As a scientist, Alan Bernstein has made critical and pioneering discoveries in stem cell research, cancer therapy and HIV treatment. But his influence transcends the impact of his academic achievements, as he is also credited with helping lead the transformation of interdisciplinary research in Canada as a research administrator.
An alumnus of the University of Toronto, Bernstein has published more than 225 papers, many of which are considered foundational works in the study of blood cell formation, stem cells and cancer.
He has held leadership roles in numerous Canadian and international research institutions and has served as the president and CEO of CIFAR (the Canadian Institute for Advanced Research) since May 2012.
His contributions to science and research have been recognized with an array of honours, including Officer of the Order of Canada and a place in the Canadian Medical Hall of Fame.
For his “leadership of major Canadian and international research institutions” and his promotion of collaborative research that has “enriched the field of medicine,” Bernstein will receive a Doctor of Laws, honoris causa, from U of T on Tuesday.
“I am truly honoured to be recognized in this way by the university where my career started,” said Bernstein in a press release issued by CIFAR,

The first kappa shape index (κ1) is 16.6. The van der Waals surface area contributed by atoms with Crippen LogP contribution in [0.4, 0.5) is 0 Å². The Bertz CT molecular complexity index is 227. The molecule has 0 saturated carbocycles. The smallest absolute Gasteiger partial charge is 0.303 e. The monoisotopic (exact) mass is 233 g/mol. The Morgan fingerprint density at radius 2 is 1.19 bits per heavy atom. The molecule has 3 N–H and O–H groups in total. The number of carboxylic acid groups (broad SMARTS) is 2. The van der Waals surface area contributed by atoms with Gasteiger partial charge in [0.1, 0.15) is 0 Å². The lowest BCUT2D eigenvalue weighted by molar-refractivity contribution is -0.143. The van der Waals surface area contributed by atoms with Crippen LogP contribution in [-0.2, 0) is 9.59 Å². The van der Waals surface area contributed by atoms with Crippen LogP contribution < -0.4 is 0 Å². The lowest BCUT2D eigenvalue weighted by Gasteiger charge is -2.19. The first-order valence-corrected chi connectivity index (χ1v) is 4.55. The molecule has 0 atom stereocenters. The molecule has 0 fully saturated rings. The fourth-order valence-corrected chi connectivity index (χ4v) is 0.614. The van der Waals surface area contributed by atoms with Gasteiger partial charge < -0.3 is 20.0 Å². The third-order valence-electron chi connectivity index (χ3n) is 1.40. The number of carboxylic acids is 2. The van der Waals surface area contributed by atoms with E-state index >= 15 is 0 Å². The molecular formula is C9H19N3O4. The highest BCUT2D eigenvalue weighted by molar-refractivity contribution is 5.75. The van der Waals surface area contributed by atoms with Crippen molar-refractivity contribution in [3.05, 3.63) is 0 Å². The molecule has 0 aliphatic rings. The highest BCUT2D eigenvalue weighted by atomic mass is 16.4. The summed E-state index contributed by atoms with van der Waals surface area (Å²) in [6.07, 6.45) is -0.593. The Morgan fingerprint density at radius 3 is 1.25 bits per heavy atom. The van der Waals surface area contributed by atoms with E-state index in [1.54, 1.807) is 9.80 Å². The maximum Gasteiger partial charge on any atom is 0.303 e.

(Karen Whylie/Coyote Photos)
Born in Toronto, Bernstein graduated with a Bachelor of Science (Honours) in mathematics and physics from Innis College at U of T in 1968, receiving the James Loudon Gold Medal in Physics.
After completing his PhD at U of T under the supervision of stem cell pioneer James Till, he went on to do his post-doctoral training at the Imperial Cancer Research Fund in London, where he carried out some of the earliest research on cancer-causing genes.
Bernstein became a member of the Lunenfeld Tanenbaum Research Institute in 1985, becoming its director of research less than a decade later. His laboratory made crucial discoveries on the cellular basis of cancer, with Bernstein training and mentoring several graduate students and post-doctoral fellows.
In 2000, Bernstein was named the founding president of the Canadian Institutes of Health Research (CIHR), where he oversaw a three-fold increase in Canada’s budget for health-care research and made a concerted effort to champion women and younger scientists. His seven-year stint at CIHR is credited with re-invigorating Canada’s health research community.
After serving as executive director of the Global HIV Vaccine Enterprise in New York, Bernstein became president and CEO of CIFAR.
Bernstein said in the CIFAR press release that U of T graduates have a vital role to play in tackling the most pressing challenges of the day.
“There has never been a time when young people, and research that crosses boundaries of discipline and country, have been more important than right now," he said.
“As Canada’s most research-intensive university, U of T has a central role to play in addressing the global challenges of the 21st century.”